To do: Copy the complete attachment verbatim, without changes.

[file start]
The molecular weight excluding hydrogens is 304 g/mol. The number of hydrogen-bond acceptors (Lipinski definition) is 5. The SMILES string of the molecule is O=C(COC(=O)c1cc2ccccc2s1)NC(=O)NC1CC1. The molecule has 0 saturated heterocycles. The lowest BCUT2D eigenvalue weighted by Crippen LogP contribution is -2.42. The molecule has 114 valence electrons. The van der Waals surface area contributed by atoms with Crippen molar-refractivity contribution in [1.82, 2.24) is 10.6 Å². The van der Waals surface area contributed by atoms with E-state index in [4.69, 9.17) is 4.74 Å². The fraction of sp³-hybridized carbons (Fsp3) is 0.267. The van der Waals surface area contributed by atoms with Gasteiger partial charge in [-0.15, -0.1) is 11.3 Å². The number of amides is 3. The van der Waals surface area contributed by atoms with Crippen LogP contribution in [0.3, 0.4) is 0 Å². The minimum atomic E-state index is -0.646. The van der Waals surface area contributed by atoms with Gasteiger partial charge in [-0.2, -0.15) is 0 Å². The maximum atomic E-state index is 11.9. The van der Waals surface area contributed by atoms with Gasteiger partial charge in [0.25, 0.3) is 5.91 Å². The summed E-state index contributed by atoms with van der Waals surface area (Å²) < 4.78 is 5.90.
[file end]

The molecular weight excluding hydrogens is 304 g/mol. The number of hydrogen-bond acceptors (Lipinski definition) is 5. The SMILES string of the molecule is O=C(COC(=O)c1cc2ccccc2s1)NC(=O)NC1CC1. The molecule has 0 saturated heterocycles. The lowest BCUT2D eigenvalue weighted by Crippen LogP contribution is -2.42. The molecule has 114 valence electrons. The van der Waals surface area contributed by atoms with Crippen molar-refractivity contribution in [1.82, 2.24) is 10.6 Å². The van der Waals surface area contributed by atoms with E-state index in [4.69, 9.17) is 4.74 Å². The fraction of sp³-hybridized carbons (Fsp3) is 0.267. The van der Waals surface area contributed by atoms with Gasteiger partial charge in [-0.15, -0.1) is 11.3 Å². The number of amides is 3. The van der Waals surface area contributed by atoms with Crippen LogP contribution in [0.3, 0.4) is 0 Å². The minimum atomic E-state index is -0.646. The van der Waals surface area contributed by atoms with Gasteiger partial charge in [-0.2, -0.15) is 0 Å². The maximum atomic E-state index is 11.9. The van der Waals surface area contributed by atoms with Gasteiger partial charge in [0.25, 0.3) is 5.91 Å². The summed E-state index contributed by atoms with van der Waals surface area (Å²) < 4.78 is 5.90.